Step 4: Free your Mind

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Recently I listened to a podcast called the Broken Brain, which interviewed Peter Crohn. Mr. Crohn’s title caught my eye as he was labeled a “Mind Architect”. His goal is to re-design the subconscious mind to help people heal and prevent disease. I found his commentary fascinating and will admit, have listened to this podcast many times in an effort to fully understand.

Many of my patients say, “I have cancer,” and identify with their diagnosis to a point that they become the diagnosis. Everything in their life begins to orbit around their cancer diagnosis and treatment. Of course, sometimes it has to. Mr. Crohn’s point is that your physical body may suffer from cancer, however, this is not your essence, this is not your being, or who you really are.

He argues that if you have deep-seated beliefs of inadequacy (“I am not enough”), insufficiency, and scarcity, that you become these beliefs and ultimately this mindset causes physical symptoms. The analogy he gives is that it’s like being in a prison and eating organic food. “You’re still in a prison.”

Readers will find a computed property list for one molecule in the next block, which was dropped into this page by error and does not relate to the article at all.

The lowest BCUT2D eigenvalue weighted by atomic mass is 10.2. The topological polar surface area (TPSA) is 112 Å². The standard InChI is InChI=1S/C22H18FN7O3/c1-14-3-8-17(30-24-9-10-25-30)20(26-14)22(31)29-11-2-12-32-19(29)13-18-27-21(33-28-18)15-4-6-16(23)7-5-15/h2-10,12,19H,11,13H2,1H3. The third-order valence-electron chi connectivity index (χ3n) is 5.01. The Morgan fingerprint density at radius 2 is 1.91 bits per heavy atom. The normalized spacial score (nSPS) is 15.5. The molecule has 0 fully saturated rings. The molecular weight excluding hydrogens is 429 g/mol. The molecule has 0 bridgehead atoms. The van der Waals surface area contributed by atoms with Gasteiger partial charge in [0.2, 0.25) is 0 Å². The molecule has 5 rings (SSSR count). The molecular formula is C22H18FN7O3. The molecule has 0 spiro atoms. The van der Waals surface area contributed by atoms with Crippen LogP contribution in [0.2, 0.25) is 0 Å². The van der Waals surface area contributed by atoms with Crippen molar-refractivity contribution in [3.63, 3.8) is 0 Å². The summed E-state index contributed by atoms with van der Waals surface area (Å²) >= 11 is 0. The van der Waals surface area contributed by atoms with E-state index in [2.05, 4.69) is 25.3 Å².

Over the years, I have treated many women who appear to take excellent care of their physical health. However, as their cancer treatment progresses, it becomes apparent that their mental and spiritual practices are self-defeating. Many of these women are stuck in this mental prison, where they are constantly focused on feelings of inadequacy (“I need to be prettier, or thinner, I need to work harder, or be a better mother”, etc.) as well as feelings of scarcity (“I never have enough time”). With my male patients, it seems there is often repressed anger or resentment toward family or work colleagues that has festered for many years. Men are vulnerable to feeling inadequate and compensating by berating themselves to be “tougher”. And of course, many of us suffer from overworking and too little rest. It appears “burnout” is now recognized as a medical condition.

What if you slowed down and changed the messaging? What if you were to accept where you are right now? While the negative self-talk will not disappear overnight, if you can be aware of the talk when it occurs, you can begin to change your thinking and ideally your health.


Patient-focused treatment, and an individualized approach to oncology means Dr. Norleena Gullett is not just treating cancer, she's treating the whole person.